As part of the Setting Every Community Up for Retirement Enhancement Act of 2019 (SECURE Act), part-time employees who worked at least 500 hours each year in 2021, 2022, and 2023 qualify as Long-Term, Part-Time (LTPT) employees. LTPT employees were eligible to make elective deferrals on January 1, 2024.
What happens if you missed enrolling one of these employees?
- Mistakes happen. When it comes to a missed deferral opportunity, the key is to correct the failure as soon as possible. This may include withholding the proper deferrals going forward, making an employer contribution to the plan, and providing the participant with a written notice regarding the failure. If you feel as though you missed offering an employee the opportunity to defer, please contact us immediately to remedy the situation rather than waiting until the end of the plan year.
What effect does this rule have on Solo 401(k) (One-Participant) Plans?
- If a plan covers a business owner (or owner and spouse) but employees have not met plan eligibility requirements in the past, the new Long-Term, Part-Time (LTPT) rules will have an impact. As the company owner is no longer the only participant, the plan will now be subject to ERISA.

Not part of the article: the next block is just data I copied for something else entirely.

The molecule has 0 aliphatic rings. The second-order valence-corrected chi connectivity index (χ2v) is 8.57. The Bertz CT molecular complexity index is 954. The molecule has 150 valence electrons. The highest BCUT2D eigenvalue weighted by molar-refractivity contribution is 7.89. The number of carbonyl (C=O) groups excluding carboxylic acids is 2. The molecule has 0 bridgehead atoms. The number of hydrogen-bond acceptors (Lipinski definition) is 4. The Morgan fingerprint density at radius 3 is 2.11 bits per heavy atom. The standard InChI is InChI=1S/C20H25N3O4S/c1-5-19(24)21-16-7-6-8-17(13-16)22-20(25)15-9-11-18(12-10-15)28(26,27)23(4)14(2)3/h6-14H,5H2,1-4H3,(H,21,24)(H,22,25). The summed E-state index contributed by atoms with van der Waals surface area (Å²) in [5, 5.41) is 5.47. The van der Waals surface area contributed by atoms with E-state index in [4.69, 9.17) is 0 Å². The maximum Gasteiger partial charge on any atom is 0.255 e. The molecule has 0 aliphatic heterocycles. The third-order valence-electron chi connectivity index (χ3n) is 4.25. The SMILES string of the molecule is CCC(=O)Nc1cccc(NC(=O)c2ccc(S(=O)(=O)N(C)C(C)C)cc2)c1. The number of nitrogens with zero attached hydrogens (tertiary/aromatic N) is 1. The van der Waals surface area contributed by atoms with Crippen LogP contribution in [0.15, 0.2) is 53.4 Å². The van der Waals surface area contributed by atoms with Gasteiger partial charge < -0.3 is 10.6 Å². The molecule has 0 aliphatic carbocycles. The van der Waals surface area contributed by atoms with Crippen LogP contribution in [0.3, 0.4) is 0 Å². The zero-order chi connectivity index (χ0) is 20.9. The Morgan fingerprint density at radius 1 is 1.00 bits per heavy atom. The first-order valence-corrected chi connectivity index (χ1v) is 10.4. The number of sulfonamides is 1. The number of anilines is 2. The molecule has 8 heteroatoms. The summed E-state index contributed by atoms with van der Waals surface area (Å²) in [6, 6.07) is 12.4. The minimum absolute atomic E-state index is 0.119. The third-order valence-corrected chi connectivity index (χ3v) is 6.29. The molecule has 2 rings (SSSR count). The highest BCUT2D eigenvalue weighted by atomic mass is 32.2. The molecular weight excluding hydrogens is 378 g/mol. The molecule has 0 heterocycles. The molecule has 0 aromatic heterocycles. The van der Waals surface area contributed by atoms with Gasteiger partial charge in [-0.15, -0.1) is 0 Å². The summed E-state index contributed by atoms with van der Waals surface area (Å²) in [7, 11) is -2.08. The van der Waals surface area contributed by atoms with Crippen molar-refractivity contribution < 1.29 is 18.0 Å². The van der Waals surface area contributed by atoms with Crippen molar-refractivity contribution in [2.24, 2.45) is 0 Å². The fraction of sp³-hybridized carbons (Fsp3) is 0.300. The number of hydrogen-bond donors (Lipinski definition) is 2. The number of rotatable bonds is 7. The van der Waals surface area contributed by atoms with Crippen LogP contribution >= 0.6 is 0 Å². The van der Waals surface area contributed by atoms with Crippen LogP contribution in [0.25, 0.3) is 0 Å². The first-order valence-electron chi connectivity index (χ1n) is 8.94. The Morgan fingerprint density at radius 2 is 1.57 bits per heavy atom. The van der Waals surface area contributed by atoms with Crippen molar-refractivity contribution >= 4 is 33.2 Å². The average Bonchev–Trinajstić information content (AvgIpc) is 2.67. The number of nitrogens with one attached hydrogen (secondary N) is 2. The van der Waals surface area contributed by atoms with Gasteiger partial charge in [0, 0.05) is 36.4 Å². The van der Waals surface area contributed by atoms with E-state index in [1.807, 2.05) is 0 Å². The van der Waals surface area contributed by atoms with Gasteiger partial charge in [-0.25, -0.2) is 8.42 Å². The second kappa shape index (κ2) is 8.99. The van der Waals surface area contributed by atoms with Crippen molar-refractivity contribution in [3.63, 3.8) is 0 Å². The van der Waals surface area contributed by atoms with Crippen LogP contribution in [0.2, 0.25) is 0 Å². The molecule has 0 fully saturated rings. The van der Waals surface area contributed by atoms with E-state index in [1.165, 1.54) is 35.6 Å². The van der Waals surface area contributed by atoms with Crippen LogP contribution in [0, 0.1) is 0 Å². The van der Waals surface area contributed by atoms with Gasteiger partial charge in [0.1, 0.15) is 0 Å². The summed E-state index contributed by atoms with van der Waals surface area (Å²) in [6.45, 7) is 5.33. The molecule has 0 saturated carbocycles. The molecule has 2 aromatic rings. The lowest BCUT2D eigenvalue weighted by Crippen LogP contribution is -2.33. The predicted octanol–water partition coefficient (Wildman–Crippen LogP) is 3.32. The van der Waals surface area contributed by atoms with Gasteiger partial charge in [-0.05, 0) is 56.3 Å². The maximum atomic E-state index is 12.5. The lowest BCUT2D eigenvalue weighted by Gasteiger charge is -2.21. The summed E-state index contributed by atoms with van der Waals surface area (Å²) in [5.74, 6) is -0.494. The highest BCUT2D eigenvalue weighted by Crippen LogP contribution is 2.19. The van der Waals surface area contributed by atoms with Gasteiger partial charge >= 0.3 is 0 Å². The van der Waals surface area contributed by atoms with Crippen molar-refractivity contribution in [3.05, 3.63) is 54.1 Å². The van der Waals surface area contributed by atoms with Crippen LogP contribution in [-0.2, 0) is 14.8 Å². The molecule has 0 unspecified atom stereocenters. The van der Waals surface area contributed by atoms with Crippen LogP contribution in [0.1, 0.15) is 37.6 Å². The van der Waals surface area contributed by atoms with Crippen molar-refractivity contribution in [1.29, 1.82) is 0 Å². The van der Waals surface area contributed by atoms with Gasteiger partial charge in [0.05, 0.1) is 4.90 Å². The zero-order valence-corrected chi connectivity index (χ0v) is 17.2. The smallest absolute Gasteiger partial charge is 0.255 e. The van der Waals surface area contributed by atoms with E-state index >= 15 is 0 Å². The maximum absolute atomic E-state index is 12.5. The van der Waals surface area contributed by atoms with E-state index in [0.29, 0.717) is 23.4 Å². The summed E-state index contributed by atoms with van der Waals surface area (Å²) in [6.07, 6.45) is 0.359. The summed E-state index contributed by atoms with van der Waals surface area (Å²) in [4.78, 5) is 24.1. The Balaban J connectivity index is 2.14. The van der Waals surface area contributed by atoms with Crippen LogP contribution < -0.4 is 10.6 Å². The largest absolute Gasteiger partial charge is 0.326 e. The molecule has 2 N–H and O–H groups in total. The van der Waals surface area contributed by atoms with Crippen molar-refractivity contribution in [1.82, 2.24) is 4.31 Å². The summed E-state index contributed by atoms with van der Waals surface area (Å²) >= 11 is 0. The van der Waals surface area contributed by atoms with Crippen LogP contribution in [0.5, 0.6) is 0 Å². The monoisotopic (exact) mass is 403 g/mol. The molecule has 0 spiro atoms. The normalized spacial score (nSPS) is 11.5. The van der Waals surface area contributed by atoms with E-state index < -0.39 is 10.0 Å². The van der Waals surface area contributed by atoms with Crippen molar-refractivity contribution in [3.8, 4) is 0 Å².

- The ability for the employee to defer will not necessarily impact your employer contribution and testing, but it will have an impact on the plan’s filing status. This means that filing a Form 5500 or 5500-SF will be necessary, rather than filing a Form 5500-EZ. These forms require additional information to be reported, and are publicly available after filing, whereas Form 5500-EZ is not made public.
- The plan will also need to be covered by a fidelity bond to protect the assets, even if part-time employees make no deferrals.
Keep the new LTPT rule in mind when hiring employees—even if not full-time—as they may have an unexpected impact on your plan. Continue to evaluate the status of your part-time employees as well so that you can be prepared for their eligibility for the plan.
This newsletter is intended to provide general information on matters of interest in the area of qualified retirement plans and is distributed with the understanding that the publisher and distributor are not rendering legal, tax or other professional advice. Readers should not act or rely on any information in this newsletter without first seeking the advice of an independent tax advisor such as an attorney or CPA.
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